Nunavik being a region of Québec, the health and social services offered to Nunavimmiut are a responsibility of the provincial government. The ministère de la Santé et des Services sociaux (MSSS) is the primary governmental body in that sector. The organization of health and social services in Québec falls principally under the Act respecting health services and social services. As Nunavik is a distinct region, other statutes must be taken into account in order to understand service organization and the service supply in Nunavik.
In 1975, the James Bay and Northern Québec Agreement (JBNQA) was adopted. Work began on the organization of health and social services in Nunavik. The Nunavik health and social services network functions as follows:
- the NRBHSS, established in 1995, works on the improvement of the state of health and welfare of the Nunavimmiut of the 14 communities;
- the two health centres provide services for the population:
- the Inuulitsivik Health Centre (IHC) serves the seven communities on Hudson Bay;
the Ungava Tulattavik Health Centre (UTHC) serves the seven communities on Ungava Bay.
Their mission is to contribute to the improvement of the communities’ overall health, well-being and living conditions through services that are accessible, integrated and of good quality. The services translate into actions of prevention and promotion as well as direct services that correspond to the population’s needs, in partnership with the community. There are some differences between the two health centres, but fundamentally, the services they offer are similar.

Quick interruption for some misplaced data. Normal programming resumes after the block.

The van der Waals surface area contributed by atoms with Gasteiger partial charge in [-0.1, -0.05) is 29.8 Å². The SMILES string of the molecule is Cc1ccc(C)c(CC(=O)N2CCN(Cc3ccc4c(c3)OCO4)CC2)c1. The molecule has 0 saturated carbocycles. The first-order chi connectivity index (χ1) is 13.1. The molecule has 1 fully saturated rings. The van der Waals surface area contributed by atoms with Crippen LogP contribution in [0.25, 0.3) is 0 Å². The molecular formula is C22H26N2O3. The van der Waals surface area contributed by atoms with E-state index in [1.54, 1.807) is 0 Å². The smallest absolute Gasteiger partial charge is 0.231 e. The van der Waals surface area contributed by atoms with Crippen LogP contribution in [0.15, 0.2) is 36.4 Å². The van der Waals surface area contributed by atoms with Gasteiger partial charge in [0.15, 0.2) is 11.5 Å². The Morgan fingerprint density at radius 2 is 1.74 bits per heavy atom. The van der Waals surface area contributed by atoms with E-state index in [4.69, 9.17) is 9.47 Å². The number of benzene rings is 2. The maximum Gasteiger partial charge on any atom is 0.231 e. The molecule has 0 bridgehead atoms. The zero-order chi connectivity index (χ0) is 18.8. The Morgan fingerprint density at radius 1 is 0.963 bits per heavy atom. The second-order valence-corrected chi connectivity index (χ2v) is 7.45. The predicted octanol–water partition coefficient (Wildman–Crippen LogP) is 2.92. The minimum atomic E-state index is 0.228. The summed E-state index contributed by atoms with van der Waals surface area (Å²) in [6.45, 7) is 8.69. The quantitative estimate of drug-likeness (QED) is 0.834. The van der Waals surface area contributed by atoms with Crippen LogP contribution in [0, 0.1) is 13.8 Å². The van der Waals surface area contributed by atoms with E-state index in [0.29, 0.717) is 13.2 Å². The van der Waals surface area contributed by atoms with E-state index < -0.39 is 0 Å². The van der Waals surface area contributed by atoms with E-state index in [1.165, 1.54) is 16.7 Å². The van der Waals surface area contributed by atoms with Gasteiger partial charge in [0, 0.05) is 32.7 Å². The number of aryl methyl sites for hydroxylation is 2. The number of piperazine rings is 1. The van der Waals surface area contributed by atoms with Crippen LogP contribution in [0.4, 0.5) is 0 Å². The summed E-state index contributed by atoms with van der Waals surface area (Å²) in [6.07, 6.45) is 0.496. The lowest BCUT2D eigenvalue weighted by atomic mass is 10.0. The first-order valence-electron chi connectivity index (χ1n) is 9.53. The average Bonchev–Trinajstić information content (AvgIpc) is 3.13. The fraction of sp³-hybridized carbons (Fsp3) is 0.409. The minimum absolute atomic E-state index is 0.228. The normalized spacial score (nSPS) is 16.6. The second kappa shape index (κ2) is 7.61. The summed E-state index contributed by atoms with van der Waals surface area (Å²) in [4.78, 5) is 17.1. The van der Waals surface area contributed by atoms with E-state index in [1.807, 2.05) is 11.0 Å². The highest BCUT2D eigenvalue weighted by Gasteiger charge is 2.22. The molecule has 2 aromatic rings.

The abovementioned legislations (JBNQA, Act respecting health services and social services) are general pieces of legislation that imply that the individual has consented to the care and services offered. Given the importance of human rights, several other laws exist in Québec and Canada to protect users: the Québec Charter of Human Rights and Freedoms, the Canadian Charter of Rights and Freedoms, various codes of ethics for health and social services professionals, etc. More information on those laws is available on the site educaloi.qc.ca.
In spite of the importance of rights and freedoms, other laws exist to ensure the safety and well-being of individuals at risk or in danger, when they do not consent to the care and services offered. We can principally cite:
- the Youth Protection Act;
- the Public Curator Act;
- section 13 of the Civil Code of Québec concerning emergency medical care;
- the Act respecting the protection of persons whose mental state presents a danger to themselves or to others.